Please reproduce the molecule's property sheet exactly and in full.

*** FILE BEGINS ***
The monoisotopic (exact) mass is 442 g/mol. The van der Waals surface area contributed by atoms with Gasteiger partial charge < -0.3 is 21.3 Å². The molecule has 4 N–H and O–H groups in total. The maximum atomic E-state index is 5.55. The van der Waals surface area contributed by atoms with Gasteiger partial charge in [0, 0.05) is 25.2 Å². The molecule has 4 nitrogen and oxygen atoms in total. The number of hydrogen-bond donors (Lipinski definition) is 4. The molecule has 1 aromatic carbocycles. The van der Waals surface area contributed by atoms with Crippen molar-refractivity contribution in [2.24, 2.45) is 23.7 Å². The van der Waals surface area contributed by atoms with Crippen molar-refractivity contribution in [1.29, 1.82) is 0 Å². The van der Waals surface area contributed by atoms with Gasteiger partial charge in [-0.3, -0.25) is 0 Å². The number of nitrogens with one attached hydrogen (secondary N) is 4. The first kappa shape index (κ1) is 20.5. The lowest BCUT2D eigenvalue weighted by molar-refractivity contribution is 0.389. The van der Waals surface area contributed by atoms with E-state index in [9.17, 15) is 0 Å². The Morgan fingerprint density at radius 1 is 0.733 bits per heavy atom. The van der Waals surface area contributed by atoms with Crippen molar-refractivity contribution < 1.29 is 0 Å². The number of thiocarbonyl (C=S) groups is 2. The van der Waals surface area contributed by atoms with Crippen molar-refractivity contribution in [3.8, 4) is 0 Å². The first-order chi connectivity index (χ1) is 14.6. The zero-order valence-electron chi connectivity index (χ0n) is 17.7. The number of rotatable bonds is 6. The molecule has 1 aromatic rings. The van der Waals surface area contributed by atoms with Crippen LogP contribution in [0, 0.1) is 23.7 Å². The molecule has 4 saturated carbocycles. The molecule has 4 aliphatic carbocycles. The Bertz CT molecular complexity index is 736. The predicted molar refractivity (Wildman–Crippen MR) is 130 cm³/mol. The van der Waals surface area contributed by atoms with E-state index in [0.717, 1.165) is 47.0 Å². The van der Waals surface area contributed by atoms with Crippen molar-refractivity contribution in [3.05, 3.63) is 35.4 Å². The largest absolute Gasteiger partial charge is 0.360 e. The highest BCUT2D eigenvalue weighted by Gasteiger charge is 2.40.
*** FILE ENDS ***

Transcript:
The monoisotopic (exact) mass is 442 g/mol. The van der Waals surface area contributed by atoms with Gasteiger partial charge < -0.3 is 21.3 Å². The molecule has 4 N–H and O–H groups in total. The maximum atomic E-state index is 5.55. The van der Waals surface area contributed by atoms with Gasteiger partial charge in [0, 0.05) is 25.2 Å². The molecule has 4 nitrogen and oxygen atoms in total. The number of hydrogen-bond donors (Lipinski definition) is 4. The molecule has 1 aromatic carbocycles. The van der Waals surface area contributed by atoms with Crippen molar-refractivity contribution in [2.24, 2.45) is 23.7 Å². The van der Waals surface area contributed by atoms with Crippen molar-refractivity contribution in [1.29, 1.82) is 0 Å². The van der Waals surface area contributed by atoms with Gasteiger partial charge in [-0.3, -0.25) is 0 Å². The number of nitrogens with one attached hydrogen (secondary N) is 4. The first kappa shape index (κ1) is 20.5. The lowest BCUT2D eigenvalue weighted by molar-refractivity contribution is 0.389. The van der Waals surface area contributed by atoms with E-state index in [9.17, 15) is 0 Å². The Morgan fingerprint density at radius 1 is 0.733 bits per heavy atom. The van der Waals surface area contributed by atoms with Crippen molar-refractivity contribution < 1.29 is 0 Å². The number of thiocarbonyl (C=S) groups is 2. The van der Waals surface area contributed by atoms with Crippen molar-refractivity contribution in [3.8, 4) is 0 Å². The first-order chi connectivity index (χ1) is 14.6. The zero-order valence-electron chi connectivity index (χ0n) is 17.7. The number of rotatable bonds is 6. The molecule has 1 aromatic rings. The van der Waals surface area contributed by atoms with Crippen LogP contribution in [0, 0.1) is 23.7 Å². The molecule has 4 saturated carbocycles. The molecule has 4 aliphatic carbocycles. The Bertz CT molecular complexity index is 736. The predicted molar refractivity (Wildman–Crippen MR) is 130 cm³/mol. The van der Waals surface area contributed by atoms with E-state index in [0.717, 1.165) is 47.0 Å². The van der Waals surface area contributed by atoms with Crippen molar-refractivity contribution in [3.05, 3.63) is 35.4 Å². The largest absolute Gasteiger partial charge is 0.360 e. The highest BCUT2D eigenvalue weighted by Gasteiger charge is 2.40.